White-Smith Music Publishing Company v. Apollo Company/Concurrence Holmes
|←Opinion of the Court||White-Smith Music Publishing Company v. Apollo Company
Concurrence of Holmes, J.
Mr. Justice Holmes, concurring specially.
In view of the facts and opinions in this country and abroad to which my brother Day has called attention I do not feel justified in dissenting from the judgment of the court, but the result is to give to copyright less scope than its rational significance and the ground on which it is granted seem to me to demand. Therefore I desire to add a few words to what he has said.
The notion of property starts, I suppose, from confirmed possession of a tangible object and consists in the right to exclude others from interference with the more or less free doing with it as one wills. But in copyright property has reached a more abstract expression. The right to exclude is not directed to an object in possession or owned, but is in vacuo, so to speak. It restrains the spontaneity of men where but for it there would be nothing of any kind to hinder their doing as they saw fit. It is a prohibition of conduct remote from the persons or tangibles of the party having the right. It may be infringed a thousand miles from the owner and without his ever becoming aware of the wrong. It is a right which could not be recognized or endured for more than a limited time, and therefore, I may remark in passing, it is one which hardly can be conceived except as a product of statute, as the authorities now agree.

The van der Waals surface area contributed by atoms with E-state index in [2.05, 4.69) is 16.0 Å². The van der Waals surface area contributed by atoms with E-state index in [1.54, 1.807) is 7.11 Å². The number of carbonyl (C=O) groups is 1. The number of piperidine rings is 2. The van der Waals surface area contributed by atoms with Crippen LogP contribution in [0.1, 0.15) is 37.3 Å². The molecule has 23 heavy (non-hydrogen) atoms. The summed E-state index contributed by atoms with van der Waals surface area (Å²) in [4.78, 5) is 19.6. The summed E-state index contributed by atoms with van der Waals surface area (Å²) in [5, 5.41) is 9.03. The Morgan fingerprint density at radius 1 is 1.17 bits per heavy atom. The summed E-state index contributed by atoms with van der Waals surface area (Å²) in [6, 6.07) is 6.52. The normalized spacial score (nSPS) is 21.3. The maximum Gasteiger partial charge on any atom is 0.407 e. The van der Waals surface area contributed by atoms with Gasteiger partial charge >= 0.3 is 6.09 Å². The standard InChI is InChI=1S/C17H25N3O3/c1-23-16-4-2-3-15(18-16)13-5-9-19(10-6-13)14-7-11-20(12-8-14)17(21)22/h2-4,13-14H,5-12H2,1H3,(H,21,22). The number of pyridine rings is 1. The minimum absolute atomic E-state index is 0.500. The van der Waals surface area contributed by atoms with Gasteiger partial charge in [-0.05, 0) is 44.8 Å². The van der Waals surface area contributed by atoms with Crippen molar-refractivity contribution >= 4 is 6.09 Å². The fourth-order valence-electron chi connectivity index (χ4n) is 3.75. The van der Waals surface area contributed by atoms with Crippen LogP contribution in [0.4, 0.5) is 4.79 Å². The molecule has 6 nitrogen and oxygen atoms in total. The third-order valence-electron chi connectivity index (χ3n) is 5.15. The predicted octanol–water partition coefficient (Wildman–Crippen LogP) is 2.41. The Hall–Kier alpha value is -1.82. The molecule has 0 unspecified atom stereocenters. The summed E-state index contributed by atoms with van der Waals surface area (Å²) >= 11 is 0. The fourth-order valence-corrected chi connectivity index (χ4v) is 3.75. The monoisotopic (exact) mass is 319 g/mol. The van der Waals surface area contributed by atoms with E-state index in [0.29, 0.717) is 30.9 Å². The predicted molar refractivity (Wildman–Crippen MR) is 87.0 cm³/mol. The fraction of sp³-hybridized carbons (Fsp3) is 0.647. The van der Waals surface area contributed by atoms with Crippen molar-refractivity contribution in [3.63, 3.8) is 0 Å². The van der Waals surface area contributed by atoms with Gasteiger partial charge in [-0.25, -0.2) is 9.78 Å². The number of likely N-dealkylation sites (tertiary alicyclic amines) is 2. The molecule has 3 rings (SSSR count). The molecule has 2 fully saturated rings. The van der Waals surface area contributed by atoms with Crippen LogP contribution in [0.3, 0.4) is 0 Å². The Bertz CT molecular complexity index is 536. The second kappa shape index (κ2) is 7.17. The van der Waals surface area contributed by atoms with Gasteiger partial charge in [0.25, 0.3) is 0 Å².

The ground of this extraordinary right is that the person to whom it is given has invented some new collocation of visible or audible points,—of lines, colors, sounds, or words. The restraint is directed against reproducing this collocation, although but for the invention and the statute any one would be free to combine the contents of the dictionary, the elements of the spectrum, or the notes of the gamut in any way that he had the wit to devise. The restriction is confined to the specific form, to the collocation devised, of course, but one would expect that, if it was to be protected at all, that collocation would be protected according to what was its essence. One would expect the protection to be coextensive not only with the invention, which, though free to all, only one had the ability to achieve, but with the possibility of reproducing the result which gives to the invention its meaning and worth. A musical composition is a rational collocation of sounds apart from concepts, reduced to a tangible expression from which the collocation can be reproduced either with or without continuous human intervention. On principle anything that mechanically reproduces that collocation of sounds ought to be held a copy, or if the statute is too narrow ought to be made so by a further act, except so far as some extraneous consideration of policy may oppose. What license may be implied from a sale of the copyrighted article is a different and harder question, but I leave it untouched, as license is not relied upon as a ground for the judgment of the court.